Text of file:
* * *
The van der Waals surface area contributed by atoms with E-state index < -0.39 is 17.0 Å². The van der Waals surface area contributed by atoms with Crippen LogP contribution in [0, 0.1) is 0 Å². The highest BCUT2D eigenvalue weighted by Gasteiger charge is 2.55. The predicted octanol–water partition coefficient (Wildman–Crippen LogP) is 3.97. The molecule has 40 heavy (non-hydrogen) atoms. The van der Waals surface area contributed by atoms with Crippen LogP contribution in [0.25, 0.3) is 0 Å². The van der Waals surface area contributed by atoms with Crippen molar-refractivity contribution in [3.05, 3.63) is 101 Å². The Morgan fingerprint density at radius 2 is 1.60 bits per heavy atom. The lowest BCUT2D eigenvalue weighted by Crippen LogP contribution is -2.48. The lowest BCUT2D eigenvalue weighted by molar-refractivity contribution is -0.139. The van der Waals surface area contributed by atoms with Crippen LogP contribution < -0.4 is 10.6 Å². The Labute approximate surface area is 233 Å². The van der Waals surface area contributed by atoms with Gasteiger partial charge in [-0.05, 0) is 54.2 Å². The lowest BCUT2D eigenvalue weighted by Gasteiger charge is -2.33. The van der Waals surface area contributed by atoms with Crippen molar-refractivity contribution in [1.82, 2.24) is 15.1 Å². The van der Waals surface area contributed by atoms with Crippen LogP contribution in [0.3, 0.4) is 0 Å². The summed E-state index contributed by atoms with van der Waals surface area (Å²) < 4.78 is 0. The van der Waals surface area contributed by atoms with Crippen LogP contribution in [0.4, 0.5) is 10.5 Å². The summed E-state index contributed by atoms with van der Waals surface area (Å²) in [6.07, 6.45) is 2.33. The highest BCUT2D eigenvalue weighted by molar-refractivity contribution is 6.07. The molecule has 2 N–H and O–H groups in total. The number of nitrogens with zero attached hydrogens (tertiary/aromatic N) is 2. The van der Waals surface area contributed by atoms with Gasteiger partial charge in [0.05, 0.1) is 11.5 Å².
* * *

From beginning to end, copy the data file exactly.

The van der Waals surface area contributed by atoms with E-state index < -0.39 is 17.0 Å². The van der Waals surface area contributed by atoms with Crippen LogP contribution in [0, 0.1) is 0 Å². The highest BCUT2D eigenvalue weighted by Gasteiger charge is 2.55. The predicted octanol–water partition coefficient (Wildman–Crippen LogP) is 3.97. The molecule has 40 heavy (non-hydrogen) atoms. The van der Waals surface area contributed by atoms with Crippen LogP contribution in [0.25, 0.3) is 0 Å². The van der Waals surface area contributed by atoms with Crippen molar-refractivity contribution in [3.05, 3.63) is 101 Å². The Morgan fingerprint density at radius 2 is 1.60 bits per heavy atom. The lowest BCUT2D eigenvalue weighted by Crippen LogP contribution is -2.48. The lowest BCUT2D eigenvalue weighted by molar-refractivity contribution is -0.139. The van der Waals surface area contributed by atoms with Crippen LogP contribution < -0.4 is 10.6 Å². The Labute approximate surface area is 233 Å². The van der Waals surface area contributed by atoms with Gasteiger partial charge in [-0.05, 0) is 54.2 Å². The lowest BCUT2D eigenvalue weighted by Gasteiger charge is -2.33. The van der Waals surface area contributed by atoms with Crippen molar-refractivity contribution in [1.82, 2.24) is 15.1 Å². The van der Waals surface area contributed by atoms with Crippen LogP contribution in [0.3, 0.4) is 0 Å². The summed E-state index contributed by atoms with van der Waals surface area (Å²) < 4.78 is 0. The van der Waals surface area contributed by atoms with Crippen LogP contribution in [0.4, 0.5) is 10.5 Å². The summed E-state index contributed by atoms with van der Waals surface area (Å²) in [6.07, 6.45) is 2.33. The highest BCUT2D eigenvalue weighted by molar-refractivity contribution is 6.07. The molecule has 2 N–H and O–H groups in total. The number of nitrogens with zero attached hydrogens (tertiary/aromatic N) is 2. The van der Waals surface area contributed by atoms with Gasteiger partial charge in [0.05, 0.1) is 11.5 Å².